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Supporters and foes of Greene County solar farm speak out

COXSACKIE — Almost half of the electricity from a proposed 400-acre solar farm here is under contract to go to Connecticut. That was one of the arguments by opponents of the Hecate Greene County Solar Facility during a virtual public statement session on the plan Tuesday before the state Board on Electric Generation Siting and the Environment.

Of the 50 megawatts envisioned in the project, 30 are allocated to projects with the New York State Energy Research and Development Authority with 20 going to two buyers in Connecticut.

Those who oppose the project noted that the 20 MW in Connecticut wouldn’t help New York meet its ambitious carbon reduction goals, since the power would go out of state.

“We don’t want our landscape scarred so politicians in New York and Connecticut can brag about their green energy bonafides,” said Leslie Albright.

The developers see it differently. “Clean air and climate change don’t know state boundaries,” Gabe Wapner, Hecate Energy’s director of development, told the Times Union after the hearing.

He said that the Connecticut buyers came forward before New York to contract for the energy. Like other solar developers,... more [truncated due to possible copyright]  

COXSACKIE — Almost half of the electricity from a proposed 400-acre solar farm here is under contract to go to Connecticut. That was one of the arguments by opponents of the Hecate Greene County Solar Facility during a virtual public statement session on the plan Tuesday before the state Board on Electric Generation Siting and the Environment.

Of the 50 megawatts envisioned in the project, 30 are allocated to projects with the New York State Energy Research and Development Authority with 20 going to two buyers in Connecticut.

Those who oppose the project noted that the 20 MW in Connecticut wouldn’t help New York meet its ambitious carbon reduction goals, since the power would go out of state.

“We don’t want our landscape scarred so politicians in New York and Connecticut can brag about their green energy bonafides,” said Leslie Albright.

The developers see it differently. “Clean air and climate change don’t know state boundaries,” Gabe Wapner, Hecate Energy’s director of development, told the Times Union after the hearing.

He said that the Connecticut buyers came forward before New York to contract for the energy. Like other solar developers, they needed energy sale commitments to move ahead.

The export also points to another reality about green power and climate change. While the New York projects are being prompted by the state’s 2019 Climate Leadership and Community Protection Act, which mandates sharp reductions in carbon emissions by 2030, other states have similar plans. Connecticut, for instance, has an executive order also calling for sharp reductions by 2030.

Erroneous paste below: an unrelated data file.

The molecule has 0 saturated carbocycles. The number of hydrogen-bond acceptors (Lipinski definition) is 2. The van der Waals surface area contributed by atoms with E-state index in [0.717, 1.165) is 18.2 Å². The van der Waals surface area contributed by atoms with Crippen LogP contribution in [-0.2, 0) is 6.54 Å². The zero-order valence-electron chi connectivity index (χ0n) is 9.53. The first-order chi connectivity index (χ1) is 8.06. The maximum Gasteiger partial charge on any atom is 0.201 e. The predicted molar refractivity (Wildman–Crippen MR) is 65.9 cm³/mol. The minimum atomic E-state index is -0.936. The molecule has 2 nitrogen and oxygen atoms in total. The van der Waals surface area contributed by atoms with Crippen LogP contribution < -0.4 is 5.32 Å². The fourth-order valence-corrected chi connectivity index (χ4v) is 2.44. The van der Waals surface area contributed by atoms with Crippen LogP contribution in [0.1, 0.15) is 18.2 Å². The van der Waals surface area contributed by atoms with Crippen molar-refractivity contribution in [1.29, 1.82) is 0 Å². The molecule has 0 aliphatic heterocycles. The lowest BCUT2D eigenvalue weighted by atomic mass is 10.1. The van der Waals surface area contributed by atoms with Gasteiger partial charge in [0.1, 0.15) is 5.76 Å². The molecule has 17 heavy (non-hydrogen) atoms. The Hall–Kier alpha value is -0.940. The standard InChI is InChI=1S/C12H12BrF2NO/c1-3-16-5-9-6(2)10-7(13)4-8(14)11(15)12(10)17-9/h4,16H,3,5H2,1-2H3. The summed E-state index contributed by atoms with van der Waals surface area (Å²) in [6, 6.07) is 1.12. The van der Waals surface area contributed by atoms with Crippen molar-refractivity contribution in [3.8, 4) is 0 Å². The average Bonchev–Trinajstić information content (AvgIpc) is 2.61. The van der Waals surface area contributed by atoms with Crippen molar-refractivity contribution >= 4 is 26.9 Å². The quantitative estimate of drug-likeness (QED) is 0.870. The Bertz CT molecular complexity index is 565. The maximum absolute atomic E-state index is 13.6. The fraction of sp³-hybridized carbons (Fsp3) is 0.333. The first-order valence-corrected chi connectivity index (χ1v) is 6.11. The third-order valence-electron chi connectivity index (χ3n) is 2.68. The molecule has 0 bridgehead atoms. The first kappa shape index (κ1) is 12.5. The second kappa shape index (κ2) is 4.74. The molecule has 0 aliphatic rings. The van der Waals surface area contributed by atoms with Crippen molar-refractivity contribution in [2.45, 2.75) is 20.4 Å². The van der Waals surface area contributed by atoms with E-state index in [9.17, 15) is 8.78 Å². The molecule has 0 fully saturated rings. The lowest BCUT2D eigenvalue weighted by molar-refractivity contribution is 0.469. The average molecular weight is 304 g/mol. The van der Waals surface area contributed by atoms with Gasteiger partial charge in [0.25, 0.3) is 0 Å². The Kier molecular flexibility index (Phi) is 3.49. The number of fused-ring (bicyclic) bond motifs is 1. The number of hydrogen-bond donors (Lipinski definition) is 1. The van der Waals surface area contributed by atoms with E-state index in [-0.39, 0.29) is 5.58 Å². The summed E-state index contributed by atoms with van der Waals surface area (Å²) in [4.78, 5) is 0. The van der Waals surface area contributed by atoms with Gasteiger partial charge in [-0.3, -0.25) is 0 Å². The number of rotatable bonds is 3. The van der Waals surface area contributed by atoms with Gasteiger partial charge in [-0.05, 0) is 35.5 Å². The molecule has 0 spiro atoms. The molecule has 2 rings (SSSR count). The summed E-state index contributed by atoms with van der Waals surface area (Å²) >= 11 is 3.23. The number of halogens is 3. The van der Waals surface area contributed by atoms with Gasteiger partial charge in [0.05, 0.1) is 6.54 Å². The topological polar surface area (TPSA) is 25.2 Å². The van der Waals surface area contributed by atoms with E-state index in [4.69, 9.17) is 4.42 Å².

Aside from the export, opponents of the project say they worry about how it would impact real estate values as well as bird habitat.

Albright added that Hecate is planning another large solar farm, the Flint Mine project to the north of Greene County, in Albany County.

“There is no process to consider the siting of multiple plants in one community,” added Albright.

Other speakers, though, said they favor the plan due to its green energy, the revenue it would generate in the town and the benefits it would bring to the Sleepy Hollow Lake housing development.

By supplanting some of the cropland that surrounds the manmade Sleepy Hollow lake, the solar project would cut back some of the runoff that has created worries about algae blooms, said Kenneth Gifford, president of the Sleepy Hollow Lake Property Owners Association.

Several farmers and relatives of farmers who would lease property to the solar developer added that the revenue would allow them to continue farming, rather than sell their property off to developers. The area has seen a housing boomlet lately, especially with the COVID-19 pandemic sending New York City residents scrambling to buy homes upstate.

Others noted that the scenery and landscape of the region has changed over the years, from farmland to a more residential nature as people developed properties and built houses.

“My family has been on this land for several hundred years,” said farmer James Taylor, who favors the project and like several others spoke about his longstanding multi-generational roots in the community. “They never came and asked us if we like to look at all the houses built in the area,” he said, referring to those who have put up homes in recent years.

The Greene County project application was deemed  “complete” by the state’s siting board earlier in September and needs to be decided upon in a year’s time. Wapner said they hope to begin construction by the end of 2021.


Source: https://www.timesunion.com/...

SEP 30 2020
https://www.windaction.org/posts/52068-supporters-and-foes-of-greene-county-solar-farm-speak-out
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